Now that I am done with the town hall meetings, I will move on to other parts of my outreach and needs assessment. I am currently looking into more direct mailings of surveys to survivors to get more feedback, and we are looking into setting up town hall events for the children and grandchildren of survivors. My hope is that by talking to the children and grandchildren of survivors separately I will be able to hear more feedback, and possibly gain a different perspective on the needs of the survivor community. So far, we have had over 52% response rate for our mailed survey! That is very exciting, and I never expected to get such a great response rate. These are just a few of the things I am looking at doing in the near future. I am more excited now for the rest of the work I have the privilege of doing than I was when I started the job. 

Until next week... 

Wednesday, October 22, 2014

Spreading the Word

Welcome back everyone! With the shorter weeks for the holidays, I decided to take a break so I would have a little more to write about.  Quite a bit has happened since I last posted. Town hall meetings are taking place this week. Time sure is flying by! In the past two weeks, in addition to confirming the dates for the community meetings, I finalized the flyers, got assistance in translating them to Russian, and started flyering. With the help of the case workers and supervisors flyers have been going up all over town. Also, we decided to do a direct mailing campaign that includes the flyer and the survey in an attempt to get more people to come to the town hall meeting and to respond to the needs assessment survey.  The survey was also translated into Russian. I was able to directly mail about 200 survivors with a copy of the flyer in the appropriate language and included a copy of the survey as well with an addressed and stamped envelope. I have already received over 50 responses! In addition to the first wave of direct mailings, several hundred bilingual copies of the flyer were being stuffed into bills that went out last week. I am hoping that all of this work will lead to having a lot of feedback. The more feedback I have, the better job I can do in assessing the needs of the survivor community.  I am also thinking about doing a second mailing, possibly after the town hall meetings, with the survey and a letter explaining what I am doing and what information I’m hoping to collect. That way those that could not attend can make sure their voice is heard. All in all, about 660 flyers have been sent out through the mail and flyering campaigns.

So, this week we are holding four town hall meetings. Three of the town hall meetings will be in English, in a variety of locations, and at a variety of times, and one will be held in Russian for the Russian-speaking survivors. I am very proud of our effort to make sure to include the Russian speaking population as they can sometimes be overlooked. I hope that by translating all of our documents into Russian and having Russian-speaking representatives at the town hall, they will be able to come and express their concerns. Once I have collected all of the surveys I can begin to crunch the numbers and see what the common needs are. Additionally, my survey should help us identify those that would like me to meet with them one on one to discuss their needs, or those that would like additional follow up from either the resource center, or their current case worker.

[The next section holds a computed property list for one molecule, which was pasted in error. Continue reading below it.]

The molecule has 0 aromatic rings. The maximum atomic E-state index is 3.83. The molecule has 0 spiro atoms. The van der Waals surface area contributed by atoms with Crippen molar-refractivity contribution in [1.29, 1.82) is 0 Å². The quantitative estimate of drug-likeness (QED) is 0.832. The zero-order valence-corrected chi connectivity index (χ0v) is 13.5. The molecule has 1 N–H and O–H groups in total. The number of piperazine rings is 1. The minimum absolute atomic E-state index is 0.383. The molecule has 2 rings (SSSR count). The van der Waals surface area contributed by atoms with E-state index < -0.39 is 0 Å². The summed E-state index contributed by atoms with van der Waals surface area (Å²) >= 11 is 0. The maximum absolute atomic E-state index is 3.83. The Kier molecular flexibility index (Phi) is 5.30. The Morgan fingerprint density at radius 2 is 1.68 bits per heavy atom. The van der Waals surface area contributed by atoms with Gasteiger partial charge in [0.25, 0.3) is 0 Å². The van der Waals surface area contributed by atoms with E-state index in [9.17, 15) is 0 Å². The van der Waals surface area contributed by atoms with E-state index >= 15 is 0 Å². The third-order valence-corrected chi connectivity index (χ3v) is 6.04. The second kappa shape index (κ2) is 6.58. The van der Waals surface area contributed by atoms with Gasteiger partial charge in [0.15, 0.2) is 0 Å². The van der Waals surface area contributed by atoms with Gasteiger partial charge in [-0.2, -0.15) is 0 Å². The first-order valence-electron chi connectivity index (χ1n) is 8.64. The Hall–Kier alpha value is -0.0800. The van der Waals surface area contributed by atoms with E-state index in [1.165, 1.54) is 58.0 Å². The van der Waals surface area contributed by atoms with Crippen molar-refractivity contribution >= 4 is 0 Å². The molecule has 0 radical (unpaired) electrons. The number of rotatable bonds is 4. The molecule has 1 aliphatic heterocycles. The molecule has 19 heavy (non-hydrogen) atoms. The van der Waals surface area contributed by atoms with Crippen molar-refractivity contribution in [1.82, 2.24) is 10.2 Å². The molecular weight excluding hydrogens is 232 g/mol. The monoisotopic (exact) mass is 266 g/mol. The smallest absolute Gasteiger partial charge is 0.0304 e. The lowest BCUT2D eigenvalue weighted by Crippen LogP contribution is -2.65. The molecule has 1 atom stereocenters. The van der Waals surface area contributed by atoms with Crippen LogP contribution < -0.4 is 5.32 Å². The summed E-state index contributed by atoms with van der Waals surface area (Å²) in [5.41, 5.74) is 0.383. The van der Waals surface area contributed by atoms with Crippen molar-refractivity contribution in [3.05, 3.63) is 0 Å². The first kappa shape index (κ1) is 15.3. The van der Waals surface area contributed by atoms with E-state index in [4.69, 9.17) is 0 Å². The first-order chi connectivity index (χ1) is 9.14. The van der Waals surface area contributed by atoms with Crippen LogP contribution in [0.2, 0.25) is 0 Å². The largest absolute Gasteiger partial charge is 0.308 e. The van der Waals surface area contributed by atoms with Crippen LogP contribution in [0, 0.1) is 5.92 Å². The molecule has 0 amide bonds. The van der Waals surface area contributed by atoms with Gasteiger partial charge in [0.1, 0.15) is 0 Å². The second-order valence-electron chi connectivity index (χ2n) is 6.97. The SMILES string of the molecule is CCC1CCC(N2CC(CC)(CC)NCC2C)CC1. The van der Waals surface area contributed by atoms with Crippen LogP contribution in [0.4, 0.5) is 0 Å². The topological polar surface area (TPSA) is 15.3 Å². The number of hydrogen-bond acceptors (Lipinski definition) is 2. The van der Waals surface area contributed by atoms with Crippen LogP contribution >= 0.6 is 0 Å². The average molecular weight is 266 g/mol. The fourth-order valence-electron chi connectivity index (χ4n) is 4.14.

Since I can never seem to do one thing at a time I have also started doing some research on best practices for working with survivors as additional support, or even differences in communication expectations may be needed based on the survivor’s experiences. My hope is to use this information to update the training materials we currently have for training volunteers, caseworkers, and possibly even elder care facilities that are not aware of the special needs for survivors. I have also received some great resources from a fellow VISTA I met at my national training in August that may lead to some new funding sources for new projects based on the needs assessment. I am very happy about all of the work I am getting done, and even more excited about the possibilities of where this first step may take me, as well as my organization.

Until next week… 

Monday, September 29, 2014

Committees, Cooperation, and Compassion: Integration at JFS

Last week was very exciting for me. I began my week by attending our Holocaust Survivor Advisory Committee meeting. The group meets quarterly and is required for our agency to work with the Claims Conference. Additionally, my work as a VISTA requires that I have a committee comprised of the community I am serving to help provide direct feedback on my efforts. The first meeting went incredibly well. My supervisor introduced me briefly and I continued, explaining the new federal initiative started by the White House, the deployment of AmeriCorps VISTAs around the nation to help with the effort, and what my plan was here at JFS of Metro Detroit.